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DEBT

Spanish bank debt to ECB hits new low

Debt owed by Spanish banks to the European Central Bank fell again in November to its lowest level since February 2012, Bank of Spain data showed on Friday.

Spanish bank debt to ECB hits new low
Spanish banks were almost shut out of international debt markets last year owing to concerns that the country may need a sovereign bailout. Photo: fotouiscmg/Flickr

Net debt to the ECB totalled €220.5 billion($303.7 billion) last month, a 35.3 percent drop from the level 12 months ago, the central bank said, a sign that Spanish banks were finding it easier to raise funds on the debt market. 

It was the lowest amount since February 2012 when Spanish banks owed 152.4 billion euros to the ECB, and well below the peak of €388.7 billion owed in August 2012. 

But the amount is still almost double the €118.9 billion owed at the end of 2011. 

Spanish banks were almost shut out of international debt markets last year owing to concerns that the country may need a sovereign bailout. 

Concern centered on bank balance sheets, which are loaded with piles of bad loans following the collapse of a property bubble in 2008. 

But Spanish borrowing from the ECB has fallen steadily since the central bank chief Mario Draghi vowed last year to buy sovereign debt of eurozone countries that had officially requested aid. 

Madrid secured a rescue loan in June 2012 of up to €100 billion from its eurozone partners to underpin Spanish banks. 

Spain, the eurozone's fourth-largest economy, used €41.3 billion of this available loan. 

The latest official figures show Spain timidly emerged from a two-year recession in the third quarter of this year, but the unemployment rate remains extremely high at nearly 26 percent. 

The government predicts the economy will expand by 0.7 percent in 2014 after shrinking by 1.3 per cent in 2013.

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MOODY'S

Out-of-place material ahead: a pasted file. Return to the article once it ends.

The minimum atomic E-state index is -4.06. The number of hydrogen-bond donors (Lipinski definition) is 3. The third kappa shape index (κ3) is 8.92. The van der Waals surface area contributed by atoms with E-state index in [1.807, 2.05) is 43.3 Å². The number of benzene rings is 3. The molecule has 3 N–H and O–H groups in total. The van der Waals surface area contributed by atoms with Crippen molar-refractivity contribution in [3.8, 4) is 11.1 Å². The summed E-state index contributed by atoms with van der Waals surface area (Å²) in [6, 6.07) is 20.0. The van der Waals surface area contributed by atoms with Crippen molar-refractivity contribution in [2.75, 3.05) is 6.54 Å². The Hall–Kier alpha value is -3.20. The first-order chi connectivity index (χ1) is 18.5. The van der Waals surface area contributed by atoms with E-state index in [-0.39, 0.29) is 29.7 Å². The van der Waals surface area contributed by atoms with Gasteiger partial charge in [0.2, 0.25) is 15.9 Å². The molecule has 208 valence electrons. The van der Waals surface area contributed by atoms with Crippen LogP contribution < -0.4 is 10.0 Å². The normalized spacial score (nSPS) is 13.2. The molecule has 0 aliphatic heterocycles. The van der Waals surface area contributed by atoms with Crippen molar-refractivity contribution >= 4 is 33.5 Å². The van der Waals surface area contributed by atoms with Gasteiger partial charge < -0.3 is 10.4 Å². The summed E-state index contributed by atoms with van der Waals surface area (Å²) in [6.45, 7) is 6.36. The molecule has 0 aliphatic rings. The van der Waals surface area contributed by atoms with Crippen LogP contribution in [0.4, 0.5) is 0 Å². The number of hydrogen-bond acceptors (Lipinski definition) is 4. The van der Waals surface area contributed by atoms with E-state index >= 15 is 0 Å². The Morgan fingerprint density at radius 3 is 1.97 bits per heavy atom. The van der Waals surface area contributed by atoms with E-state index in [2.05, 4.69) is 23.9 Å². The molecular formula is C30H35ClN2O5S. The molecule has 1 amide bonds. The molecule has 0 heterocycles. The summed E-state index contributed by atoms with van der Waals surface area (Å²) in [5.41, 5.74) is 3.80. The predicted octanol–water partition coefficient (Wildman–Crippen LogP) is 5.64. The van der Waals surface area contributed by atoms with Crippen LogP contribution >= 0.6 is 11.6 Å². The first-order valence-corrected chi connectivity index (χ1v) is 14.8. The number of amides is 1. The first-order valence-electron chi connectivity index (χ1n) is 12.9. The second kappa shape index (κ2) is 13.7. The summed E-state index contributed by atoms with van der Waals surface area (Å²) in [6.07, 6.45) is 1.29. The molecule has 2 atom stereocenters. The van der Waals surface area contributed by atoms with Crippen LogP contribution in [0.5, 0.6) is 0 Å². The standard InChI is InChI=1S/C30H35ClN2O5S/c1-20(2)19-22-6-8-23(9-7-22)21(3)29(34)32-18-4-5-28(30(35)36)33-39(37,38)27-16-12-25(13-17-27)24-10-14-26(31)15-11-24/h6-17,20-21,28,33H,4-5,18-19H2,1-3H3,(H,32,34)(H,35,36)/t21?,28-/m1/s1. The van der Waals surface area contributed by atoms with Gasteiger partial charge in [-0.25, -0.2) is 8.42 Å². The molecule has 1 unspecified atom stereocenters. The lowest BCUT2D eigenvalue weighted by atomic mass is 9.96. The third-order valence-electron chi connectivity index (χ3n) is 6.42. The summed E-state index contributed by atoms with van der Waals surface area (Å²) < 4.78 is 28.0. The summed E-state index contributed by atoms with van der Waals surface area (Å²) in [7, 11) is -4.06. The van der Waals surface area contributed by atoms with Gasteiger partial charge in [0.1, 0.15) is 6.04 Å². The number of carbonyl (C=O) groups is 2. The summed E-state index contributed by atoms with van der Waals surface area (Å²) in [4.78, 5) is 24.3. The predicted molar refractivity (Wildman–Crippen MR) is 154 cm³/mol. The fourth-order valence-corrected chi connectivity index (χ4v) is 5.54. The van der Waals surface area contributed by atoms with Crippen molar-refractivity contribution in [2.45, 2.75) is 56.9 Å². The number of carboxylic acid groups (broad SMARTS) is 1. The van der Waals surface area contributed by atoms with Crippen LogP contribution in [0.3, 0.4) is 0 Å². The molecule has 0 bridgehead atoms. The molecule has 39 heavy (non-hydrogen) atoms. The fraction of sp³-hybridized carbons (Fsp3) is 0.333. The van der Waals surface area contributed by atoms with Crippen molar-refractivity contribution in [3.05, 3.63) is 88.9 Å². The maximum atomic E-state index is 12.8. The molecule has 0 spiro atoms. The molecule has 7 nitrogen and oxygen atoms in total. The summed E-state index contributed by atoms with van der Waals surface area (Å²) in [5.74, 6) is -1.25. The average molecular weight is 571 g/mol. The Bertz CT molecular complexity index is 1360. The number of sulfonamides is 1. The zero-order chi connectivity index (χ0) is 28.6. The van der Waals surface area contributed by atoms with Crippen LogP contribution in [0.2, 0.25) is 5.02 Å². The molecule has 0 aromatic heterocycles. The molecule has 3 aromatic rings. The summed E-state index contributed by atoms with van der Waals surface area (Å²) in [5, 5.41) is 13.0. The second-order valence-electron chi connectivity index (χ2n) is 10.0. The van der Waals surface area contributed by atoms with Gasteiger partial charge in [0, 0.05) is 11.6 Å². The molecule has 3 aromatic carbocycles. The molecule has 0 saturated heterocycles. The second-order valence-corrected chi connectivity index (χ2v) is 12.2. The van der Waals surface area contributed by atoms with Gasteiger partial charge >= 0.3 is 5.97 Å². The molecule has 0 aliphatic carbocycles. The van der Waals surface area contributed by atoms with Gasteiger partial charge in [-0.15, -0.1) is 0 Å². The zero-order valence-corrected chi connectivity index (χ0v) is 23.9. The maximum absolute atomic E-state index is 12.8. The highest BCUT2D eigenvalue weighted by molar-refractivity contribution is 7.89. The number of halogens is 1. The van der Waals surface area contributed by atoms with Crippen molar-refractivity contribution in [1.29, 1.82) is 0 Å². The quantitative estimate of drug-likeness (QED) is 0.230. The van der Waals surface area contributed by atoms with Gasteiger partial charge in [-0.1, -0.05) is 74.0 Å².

Spain’s debt rating raised again on growth hopes

Ratings agency Moody's on Friday raised Spain's sovereign debt grade, citing improved growth prospects and a stronger banking sector.

Spain's debt rating raised again on growth hopes
An aerial shot of Madrid's financial district on Paseo de la Castellana. Photo: Enrique Dans/Flickr
The upgrade reflects the government's steps to “address the weaknesses in the banking sector” and an “increasingly balanced growth profile,” despite remaining “institutional weaknesses,” the agency said in a statement.
   
The agency moved the debt rating up a notch to the upper-medium investment grade Baa1 and said the rating outlook remained stable. The decision follows similar moves by Fitch and S&P Global earlier this year. Spain was downgraded in 2012 by all major ratings agencies amid fears Madrid could require a bailout due to the weakness of its banks.
   
Spanish Prime Minister Mariano Rajoy welcomed the fourth debt upgrade, saying that thanks to the governments reforms and “the efforts of all Spaniards, confidence in Spain has increased.”
   
“We cannot stop now,” Rajoy said on Twitter.
   
According to Moody's, the political crisis in Catalonia province, which has sought to secede from Spain, has “abated somewhat” and has so far not harmed Spain's fiscal or economic performance.
   
“While we expect political tensions between the central government and pro-independence forces in Catalunya to remain elevated for the foreseeable future, our baseline is still that Catalunya will remain part of Spain,” 
Moody's said. Catalonia accounts for 20 percent of Spanish GDP. 
 
The Spanish government's difficulties in setting a budget, which were due in part to the crisis with Catalonia, should not cause a “negative policy shift” in the coming years, the statement said.
   
High economic growth of three percent in recent years should moderate towards 1.5 to two percent in the medium term, it said.
   
Spanish banks' stock of non-performing loans has been falling steadily since late 2013, hitting 7.4 percent as of the end of 2017, down from 12.9 percent four years earlier.